I do not mean to imply in the least that I think the current status of the two arguments is the same. There appears to be a reasonable hypothetical causal mechanism underpinning (2) unlike for (1). Perhaps even more importantly, for many years great effort and energy has been invested to demonstrate (1), but to no avail; while (2) is a highly sensible hypothesis avaiting (perhaps some combination of partial ) confirmation and/or refutation.

    Having come from a different field I spent quite some time educating myself in these matters, but I am painfully aware of the lacunae in my erudition. So let me know where I misunderstand, or if that requires unjustifiable investment of effort, just point me to relevant references. Oh, and thanks for your excellent blog (not just being polite or trying to humour you (well ok, partly that)) .

  11. Glenn, you need to start your own blog instead of hijacking Chris’s. I was interested in what you have to say, but enough is enough.

  12. Brandon,

    Thanks for the thoughtful look at what I actually said, and the well thought out questions!

    I was busy hiking yesterday, and have a full slate of things to do today, so I have only so much time to converse now, but I will try to respond to at least part of your issues, as you have an open mind. Chris will have to wait, even though he replied earlier, as he continues to evade issues and put words in my mouth to discredit me instead of tackling the issues. I’ll pick up with repeating my words to him that he needs to address later.

    As to your restatement of my idea “at first it seemed to be that an n-6 molecule from chicken or nuts will behave differently or produce a different outcome in our bodies than seed oil that’s processed “, yes, I was saying that the investigators never use food in its raw state, and gave examples of nuts to indicate raw, not to indicate that they were a better source as a species. Notice that Chris still has not acknowledged my clarification as you have, and continues to use is original misrepresentation of my words as a basis to debunk me.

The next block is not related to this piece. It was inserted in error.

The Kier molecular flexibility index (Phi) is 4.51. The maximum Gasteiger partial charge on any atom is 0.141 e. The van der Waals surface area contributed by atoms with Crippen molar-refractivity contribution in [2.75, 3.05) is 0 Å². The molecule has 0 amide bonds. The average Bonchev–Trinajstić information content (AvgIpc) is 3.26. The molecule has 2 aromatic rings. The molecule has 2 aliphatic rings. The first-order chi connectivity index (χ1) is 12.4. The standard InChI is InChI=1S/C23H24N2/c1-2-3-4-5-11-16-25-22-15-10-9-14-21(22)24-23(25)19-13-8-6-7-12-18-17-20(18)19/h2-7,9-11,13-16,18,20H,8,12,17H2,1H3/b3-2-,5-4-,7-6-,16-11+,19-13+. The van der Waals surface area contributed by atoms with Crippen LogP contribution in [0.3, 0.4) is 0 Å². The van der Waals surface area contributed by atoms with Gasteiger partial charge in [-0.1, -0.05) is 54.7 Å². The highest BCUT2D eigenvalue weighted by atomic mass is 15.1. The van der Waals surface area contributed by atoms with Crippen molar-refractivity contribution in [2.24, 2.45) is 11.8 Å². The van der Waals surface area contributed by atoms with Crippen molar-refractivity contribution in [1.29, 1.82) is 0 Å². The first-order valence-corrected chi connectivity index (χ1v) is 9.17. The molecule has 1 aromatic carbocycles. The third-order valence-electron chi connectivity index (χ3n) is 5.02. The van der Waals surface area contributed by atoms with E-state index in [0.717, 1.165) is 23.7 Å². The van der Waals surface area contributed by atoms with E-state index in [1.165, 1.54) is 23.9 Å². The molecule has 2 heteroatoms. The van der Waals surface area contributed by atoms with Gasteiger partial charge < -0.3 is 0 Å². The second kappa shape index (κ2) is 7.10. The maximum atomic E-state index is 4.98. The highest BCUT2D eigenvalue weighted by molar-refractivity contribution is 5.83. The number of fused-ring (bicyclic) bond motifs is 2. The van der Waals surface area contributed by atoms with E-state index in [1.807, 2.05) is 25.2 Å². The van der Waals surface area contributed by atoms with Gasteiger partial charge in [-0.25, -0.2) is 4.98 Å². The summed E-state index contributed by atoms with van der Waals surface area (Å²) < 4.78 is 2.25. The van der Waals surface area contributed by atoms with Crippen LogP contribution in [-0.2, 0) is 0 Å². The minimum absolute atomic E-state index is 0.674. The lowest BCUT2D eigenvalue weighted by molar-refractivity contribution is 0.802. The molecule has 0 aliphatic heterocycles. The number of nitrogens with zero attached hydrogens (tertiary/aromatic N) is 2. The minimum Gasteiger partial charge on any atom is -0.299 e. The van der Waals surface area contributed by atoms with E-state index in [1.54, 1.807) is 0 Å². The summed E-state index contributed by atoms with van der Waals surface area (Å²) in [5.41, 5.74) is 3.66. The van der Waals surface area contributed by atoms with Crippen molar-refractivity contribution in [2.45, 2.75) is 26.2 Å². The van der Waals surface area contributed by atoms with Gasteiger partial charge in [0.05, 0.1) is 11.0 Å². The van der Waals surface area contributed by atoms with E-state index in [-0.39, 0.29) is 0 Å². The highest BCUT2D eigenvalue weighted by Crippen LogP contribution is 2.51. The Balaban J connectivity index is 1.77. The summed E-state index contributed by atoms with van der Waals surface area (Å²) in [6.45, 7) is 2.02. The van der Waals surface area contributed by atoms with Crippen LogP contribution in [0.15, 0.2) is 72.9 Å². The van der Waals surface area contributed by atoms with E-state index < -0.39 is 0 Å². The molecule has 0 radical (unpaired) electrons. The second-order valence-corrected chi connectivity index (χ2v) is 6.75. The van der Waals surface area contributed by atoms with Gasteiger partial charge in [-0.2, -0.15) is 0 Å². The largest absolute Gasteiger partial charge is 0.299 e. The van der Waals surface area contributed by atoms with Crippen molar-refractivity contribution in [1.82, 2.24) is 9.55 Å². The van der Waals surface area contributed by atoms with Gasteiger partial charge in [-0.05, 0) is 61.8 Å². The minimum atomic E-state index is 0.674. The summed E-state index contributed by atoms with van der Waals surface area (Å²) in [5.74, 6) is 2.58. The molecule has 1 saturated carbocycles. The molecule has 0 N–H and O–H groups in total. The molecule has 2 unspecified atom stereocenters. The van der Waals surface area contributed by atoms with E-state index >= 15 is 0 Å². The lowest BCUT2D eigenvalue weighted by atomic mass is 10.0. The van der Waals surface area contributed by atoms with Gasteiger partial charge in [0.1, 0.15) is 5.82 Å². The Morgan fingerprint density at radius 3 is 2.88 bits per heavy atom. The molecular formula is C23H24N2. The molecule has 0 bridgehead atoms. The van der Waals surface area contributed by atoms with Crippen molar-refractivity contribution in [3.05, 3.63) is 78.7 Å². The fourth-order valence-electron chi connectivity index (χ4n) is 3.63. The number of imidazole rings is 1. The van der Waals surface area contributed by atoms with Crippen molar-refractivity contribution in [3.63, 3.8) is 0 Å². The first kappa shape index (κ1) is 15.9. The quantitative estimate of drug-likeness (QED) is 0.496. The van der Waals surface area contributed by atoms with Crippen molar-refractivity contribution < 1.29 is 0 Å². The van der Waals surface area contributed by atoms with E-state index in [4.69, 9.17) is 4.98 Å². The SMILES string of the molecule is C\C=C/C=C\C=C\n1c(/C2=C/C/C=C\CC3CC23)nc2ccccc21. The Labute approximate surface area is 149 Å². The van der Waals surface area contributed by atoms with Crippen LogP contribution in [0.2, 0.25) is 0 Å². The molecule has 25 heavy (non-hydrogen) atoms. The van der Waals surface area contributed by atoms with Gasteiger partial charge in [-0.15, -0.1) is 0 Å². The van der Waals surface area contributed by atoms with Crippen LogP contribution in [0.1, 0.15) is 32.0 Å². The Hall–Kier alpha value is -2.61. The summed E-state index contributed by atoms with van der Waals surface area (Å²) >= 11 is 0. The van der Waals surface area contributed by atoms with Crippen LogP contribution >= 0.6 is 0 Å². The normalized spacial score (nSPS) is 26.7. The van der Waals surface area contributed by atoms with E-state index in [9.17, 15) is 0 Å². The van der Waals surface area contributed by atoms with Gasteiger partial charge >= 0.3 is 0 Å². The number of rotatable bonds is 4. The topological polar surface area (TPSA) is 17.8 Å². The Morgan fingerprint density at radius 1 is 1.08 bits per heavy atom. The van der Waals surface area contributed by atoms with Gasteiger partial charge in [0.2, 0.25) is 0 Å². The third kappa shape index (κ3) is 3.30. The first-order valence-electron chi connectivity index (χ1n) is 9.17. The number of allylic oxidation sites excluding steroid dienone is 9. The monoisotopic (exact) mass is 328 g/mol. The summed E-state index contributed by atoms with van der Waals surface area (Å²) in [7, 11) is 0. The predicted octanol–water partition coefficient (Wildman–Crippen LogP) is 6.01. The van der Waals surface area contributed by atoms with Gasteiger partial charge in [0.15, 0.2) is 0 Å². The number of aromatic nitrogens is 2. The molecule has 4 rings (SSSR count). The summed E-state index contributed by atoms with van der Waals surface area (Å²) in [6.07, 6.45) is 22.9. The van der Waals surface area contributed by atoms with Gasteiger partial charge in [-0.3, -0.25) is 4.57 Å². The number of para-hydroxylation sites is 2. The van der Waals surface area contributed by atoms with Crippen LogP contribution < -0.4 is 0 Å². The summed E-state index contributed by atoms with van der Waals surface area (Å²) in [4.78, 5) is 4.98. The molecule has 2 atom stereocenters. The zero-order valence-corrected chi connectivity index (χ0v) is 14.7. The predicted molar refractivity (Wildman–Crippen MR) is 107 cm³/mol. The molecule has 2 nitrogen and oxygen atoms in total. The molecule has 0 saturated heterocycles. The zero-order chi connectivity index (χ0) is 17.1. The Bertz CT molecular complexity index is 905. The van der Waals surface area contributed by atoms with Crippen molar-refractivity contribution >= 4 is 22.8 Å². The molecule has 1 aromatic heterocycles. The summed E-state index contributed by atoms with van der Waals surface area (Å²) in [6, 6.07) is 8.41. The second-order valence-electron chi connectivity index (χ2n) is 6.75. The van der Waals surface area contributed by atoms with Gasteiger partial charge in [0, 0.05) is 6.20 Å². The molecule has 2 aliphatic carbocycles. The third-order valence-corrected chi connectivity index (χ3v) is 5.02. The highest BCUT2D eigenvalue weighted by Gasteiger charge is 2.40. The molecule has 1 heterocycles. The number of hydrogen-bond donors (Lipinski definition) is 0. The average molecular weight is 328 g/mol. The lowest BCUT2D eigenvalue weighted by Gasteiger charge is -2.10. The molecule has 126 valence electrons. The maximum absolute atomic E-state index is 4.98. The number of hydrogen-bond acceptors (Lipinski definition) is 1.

As to your question about the cooking of chicken (or any meat) possibly ruining the delicate omega’s oxygen carrying properties, I happen to have a great answer for your very astute question. I was just responding on a different forum this morning and for some details, searched and found this article, which, among other great information, happens to have the test results to show that “Although PUFA
    are the most sensitive FA to oxidation, it seems that they have a high durability and low susceptibility to thermal oxidative processes at mild temperatures.” Please read this article for a lot more on the omega content of chicken meat, and how it can vary widely depending on the feed used:


    As to your similar question about the effect of heat on nuts, I don’t really feel it necessary to seek out those answers, as most people are much happier eating just raw nuts, whereas they have an aversion to raw meat. I would always push for “the fresher and rawer the better” as I think the Healthy Skeptic advocates, so I don’t want to recommend eating roasted nuts, even though they may maintain most of their nutrients at the time of heating. I think that the heating will definitely shorten their shelf life, and that in itself is a complicating issue, as it makes one have to eat the nuts closer to the roasting time. Just my belief on this. I don’t have a study to prove that.

    As to keeping the “must we watch our intake ratio’s of n-6:n3” issue open: I admit that it was only in a followup attempt to explain my position to Chris that I realized and pointed out that seeking to eat only “balanced within themselves (as to omega’s)” foods is ludicrous. But I stick with that point. All living matter has omega-6 and omega-3 content. As you see if you read the study I referenced in the link above, Chicken can range, depending on the feed, from a n-6:n-3 ratio of 7:1 to an amazing 1:1.65. Yes, more omega-3 than omega-6. The change is mostly in the omega-3 content, as the physiology requires a certain omega-6 content of cells to process the oxygen. In this study though, the omega-3 content went from only 2% of total fat, to over 26% of total fat! So, just as Chris’s quoted beef study shows, only more extremely in my study, you would have to really know a lot about the growing conditions of the meat you buy than is possible to determine JUST WHAT YOU WERE GETTING FROM THE MEAT in the way of omega. Then you would have to get the measurements of all the veggies, nuts, etc. and then weigh everything, and then near the end of the day, if you didn’t like the ratio you were coming up with after sitting at your calculator for an hour and a half, you would have to run to the kitchen and start eating some compensating food, being careful of course, to measure it in grams as you had every other food you had eaten all day. Just to make sure your omega’s were in balance. And this assumes that you have no other diet balancing concerns that others have, like balancing fats/proteins/carbs, getting enough vitamins, and total calories. And on and on.